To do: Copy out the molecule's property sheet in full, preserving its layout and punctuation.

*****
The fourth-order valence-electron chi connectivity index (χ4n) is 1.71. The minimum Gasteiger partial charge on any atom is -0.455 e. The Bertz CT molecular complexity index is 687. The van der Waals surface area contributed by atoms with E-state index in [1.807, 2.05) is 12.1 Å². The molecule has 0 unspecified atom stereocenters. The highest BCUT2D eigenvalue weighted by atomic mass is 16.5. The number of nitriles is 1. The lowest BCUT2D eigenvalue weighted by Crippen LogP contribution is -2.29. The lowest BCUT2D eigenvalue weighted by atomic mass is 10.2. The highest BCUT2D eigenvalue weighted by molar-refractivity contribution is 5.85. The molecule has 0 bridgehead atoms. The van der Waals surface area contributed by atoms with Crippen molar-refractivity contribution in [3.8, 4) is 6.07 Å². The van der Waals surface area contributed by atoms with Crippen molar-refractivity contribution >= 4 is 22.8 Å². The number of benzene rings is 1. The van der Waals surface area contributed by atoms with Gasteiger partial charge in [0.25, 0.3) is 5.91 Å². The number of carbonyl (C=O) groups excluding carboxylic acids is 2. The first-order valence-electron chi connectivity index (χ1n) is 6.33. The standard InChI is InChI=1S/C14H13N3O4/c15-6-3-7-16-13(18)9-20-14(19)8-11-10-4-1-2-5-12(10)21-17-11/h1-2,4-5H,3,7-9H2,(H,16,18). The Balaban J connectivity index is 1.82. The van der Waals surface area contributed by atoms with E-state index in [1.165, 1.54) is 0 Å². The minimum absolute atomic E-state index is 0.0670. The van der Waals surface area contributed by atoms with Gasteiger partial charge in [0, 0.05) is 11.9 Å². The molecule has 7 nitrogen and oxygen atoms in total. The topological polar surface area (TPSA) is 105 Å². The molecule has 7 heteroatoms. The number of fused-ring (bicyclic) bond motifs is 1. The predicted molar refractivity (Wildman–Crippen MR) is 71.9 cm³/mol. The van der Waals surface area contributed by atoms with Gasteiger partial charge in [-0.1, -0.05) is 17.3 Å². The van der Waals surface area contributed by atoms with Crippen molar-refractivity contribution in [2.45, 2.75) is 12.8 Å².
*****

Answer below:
The fourth-order valence-electron chi connectivity index (χ4n) is 1.71. The minimum Gasteiger partial charge on any atom is -0.455 e. The Bertz CT molecular complexity index is 687. The van der Waals surface area contributed by atoms with E-state index in [1.807, 2.05) is 12.1 Å². The molecule has 0 unspecified atom stereocenters. The highest BCUT2D eigenvalue weighted by atomic mass is 16.5. The number of nitriles is 1. The lowest BCUT2D eigenvalue weighted by Crippen LogP contribution is -2.29. The lowest BCUT2D eigenvalue weighted by atomic mass is 10.2. The highest BCUT2D eigenvalue weighted by molar-refractivity contribution is 5.85. The molecule has 0 bridgehead atoms. The van der Waals surface area contributed by atoms with Crippen molar-refractivity contribution in [3.8, 4) is 6.07 Å². The van der Waals surface area contributed by atoms with Crippen molar-refractivity contribution >= 4 is 22.8 Å². The number of benzene rings is 1. The van der Waals surface area contributed by atoms with Gasteiger partial charge in [0.25, 0.3) is 5.91 Å². The number of carbonyl (C=O) groups excluding carboxylic acids is 2. The first-order valence-electron chi connectivity index (χ1n) is 6.33. The standard InChI is InChI=1S/C14H13N3O4/c15-6-3-7-16-13(18)9-20-14(19)8-11-10-4-1-2-5-12(10)21-17-11/h1-2,4-5H,3,7-9H2,(H,16,18). The Balaban J connectivity index is 1.82. The van der Waals surface area contributed by atoms with E-state index in [1.165, 1.54) is 0 Å². The minimum absolute atomic E-state index is 0.0670. The van der Waals surface area contributed by atoms with Gasteiger partial charge in [0, 0.05) is 11.9 Å². The molecule has 7 nitrogen and oxygen atoms in total. The topological polar surface area (TPSA) is 105 Å². The molecule has 7 heteroatoms. The number of fused-ring (bicyclic) bond motifs is 1. The predicted molar refractivity (Wildman–Crippen MR) is 71.9 cm³/mol. The van der Waals surface area contributed by atoms with Gasteiger partial charge in [-0.1, -0.05) is 17.3 Å². The van der Waals surface area contributed by atoms with Crippen molar-refractivity contribution in [2.45, 2.75) is 12.8 Å².